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Housing project for formerly incarcerated women opens

Honolulu Star-Advertiser - 3/8/2023

Mar. 8—There is now a home for women coming out of prison—a place where they can feel safe and get the support they need to get back on their feet.

There is now a home for women coming out of prison—a place where they can feel safe and get the support they need to get back on their feet.

Mohala Mai, meaning to "blossom forth, " is Oahu's first permanent, supportive housing project for formerly incarcerated women.

The four-story building in McCully offers 24 furnished apartments for justice-­involved women and their children, with subsidized rent and all utilities, including internet access, included. It has a community room and is conveniently near an elementary school, parks and businesses—with a bus stop right outside.

Mohala Mai is a collaboration among the City and County of Honolulu, which owns the building, the Women's Prison Project and nonprofit manager Housing Solutions Inc.

"This project was built on faith, " said former Gov. Linda Lingle of the Women's Prison Project at a blessing for Mohala Mai on Tuesday. "Faith that we could get the city to allow us to use this building, faith that women would want to be here, faith that we could raise the money that we would need. Faith has kept us going and will keep this project going."

The Women's Prison Project, a volunteer coalition dedicated to restorative justice for Hawaii's justice-­involved women, raised funds for Mohala Mai and helped furnish the apartments.

Lingle said after seeing the empty building, which the city owns, on Citron Street, she got in touch with Honolulu Mayor Rick Blangiardi and presented her vision for the project.

"Permanent supportive housing in a safe and secure environment is a critical need for women transitioning out of prison, " said Lingle, noting the recidivism rate for formerly incarcerated women in Hawaii has persistently been at 50 %. "We all believe that recidivism can be significantly reduced and formerly incarcerated women can successfully reintegrate into our community if we provide this kind of support."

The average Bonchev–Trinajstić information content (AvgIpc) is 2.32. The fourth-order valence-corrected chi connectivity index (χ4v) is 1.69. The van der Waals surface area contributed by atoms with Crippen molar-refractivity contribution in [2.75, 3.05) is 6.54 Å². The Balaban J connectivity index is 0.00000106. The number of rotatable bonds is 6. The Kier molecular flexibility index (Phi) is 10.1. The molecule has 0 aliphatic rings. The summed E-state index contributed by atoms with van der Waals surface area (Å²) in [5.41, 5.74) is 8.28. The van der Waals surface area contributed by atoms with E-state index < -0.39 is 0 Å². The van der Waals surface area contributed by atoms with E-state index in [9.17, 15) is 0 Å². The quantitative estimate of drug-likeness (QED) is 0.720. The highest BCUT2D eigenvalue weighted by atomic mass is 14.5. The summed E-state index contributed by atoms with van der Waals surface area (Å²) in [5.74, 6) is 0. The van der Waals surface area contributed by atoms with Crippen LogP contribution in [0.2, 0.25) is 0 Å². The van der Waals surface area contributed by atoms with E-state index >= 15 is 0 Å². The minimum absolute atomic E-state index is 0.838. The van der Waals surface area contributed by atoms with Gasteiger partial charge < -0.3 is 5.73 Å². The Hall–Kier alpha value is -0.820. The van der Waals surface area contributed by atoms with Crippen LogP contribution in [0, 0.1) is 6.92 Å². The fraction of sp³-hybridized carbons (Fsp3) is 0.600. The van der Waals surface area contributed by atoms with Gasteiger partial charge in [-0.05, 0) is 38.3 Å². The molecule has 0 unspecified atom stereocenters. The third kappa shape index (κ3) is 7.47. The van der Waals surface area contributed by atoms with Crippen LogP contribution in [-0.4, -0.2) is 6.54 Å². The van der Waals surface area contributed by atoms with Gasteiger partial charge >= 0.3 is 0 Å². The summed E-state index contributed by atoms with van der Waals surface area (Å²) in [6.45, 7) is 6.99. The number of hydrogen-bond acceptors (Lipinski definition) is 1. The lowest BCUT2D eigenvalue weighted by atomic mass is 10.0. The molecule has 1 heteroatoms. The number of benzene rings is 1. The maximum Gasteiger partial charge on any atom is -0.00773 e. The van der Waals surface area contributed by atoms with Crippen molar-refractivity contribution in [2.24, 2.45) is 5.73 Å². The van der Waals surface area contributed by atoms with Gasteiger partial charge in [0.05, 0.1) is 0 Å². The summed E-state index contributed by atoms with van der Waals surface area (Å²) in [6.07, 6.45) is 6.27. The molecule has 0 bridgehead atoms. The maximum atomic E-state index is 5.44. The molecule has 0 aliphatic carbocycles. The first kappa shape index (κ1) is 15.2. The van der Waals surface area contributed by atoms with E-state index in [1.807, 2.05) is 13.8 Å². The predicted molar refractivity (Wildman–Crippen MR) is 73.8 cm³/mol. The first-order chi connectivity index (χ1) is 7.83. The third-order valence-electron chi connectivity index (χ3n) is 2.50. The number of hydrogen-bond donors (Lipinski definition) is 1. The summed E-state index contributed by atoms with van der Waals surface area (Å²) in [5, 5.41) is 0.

During her time as governor, she and documentary filmmaker Edgy Lee interviewed inmates at the Women's Community Correctional Center about why so many landed back in prison, and lack of housing was often the issue.

One of the inmates she interviewed, Simone Ka ­maunu, boldly asked Lingle for her phone number and called her when she got out of prison. Today, Kamaunu is a student at Windward Community College, with the goal of becoming a Hawaiian-­language teacher, and excited to support the project.

"Having Mohala Mai is very important for women coming out of prison, " she said at the blessing. "You need a support team and that's what this is. ... I am successful right now and I'm going to be successful because of the people I chose on my support team. If more women coming out have that, then they're going to be successful. I know anybody can do it."

Instead of the word "rehabilitation, " Lingle said she preferred the word "restoration " for efforts to reintegrate these women back into the community.

"I've been thinking a lot about it, and I like the word 'restore, '" she said. "Restoration—restore a woman's dignity, restore a woman's independence, restore a woman's sense of self-worth."

The residents of Mohala Mai will be accepted via referral, according to Gaye Johnston, president and principal broker of Housing Solutions Inc., whether it be via the prison directly, transitional programs or the recently established Women's Court.

Residents will include women who exited prison after serving their sentences, are on parole or probation, completed a transitional housing program after prison or who were diverted from prison by the Women's Court.

Residents at Mohala Mai will be asked to pay 30 % of their monthly income toward the rent—$750 a month for studios and $1, 450 a month for one-­bedrooms—while the remainder will be paid for by private foundation grants.

For women with no income, subsidized housing will be provided for up to three months while they get help finding a job or enrolling in an educational program.

A full-time social worker will be available on-site for assistance with employment, education or other needs.

One of the residents at Mohala Mai, who was not identified, shared in a statement at the blessing that she was grateful for the "safe haven " it provides, as well as a solid foundation to live a healthy and sober life.


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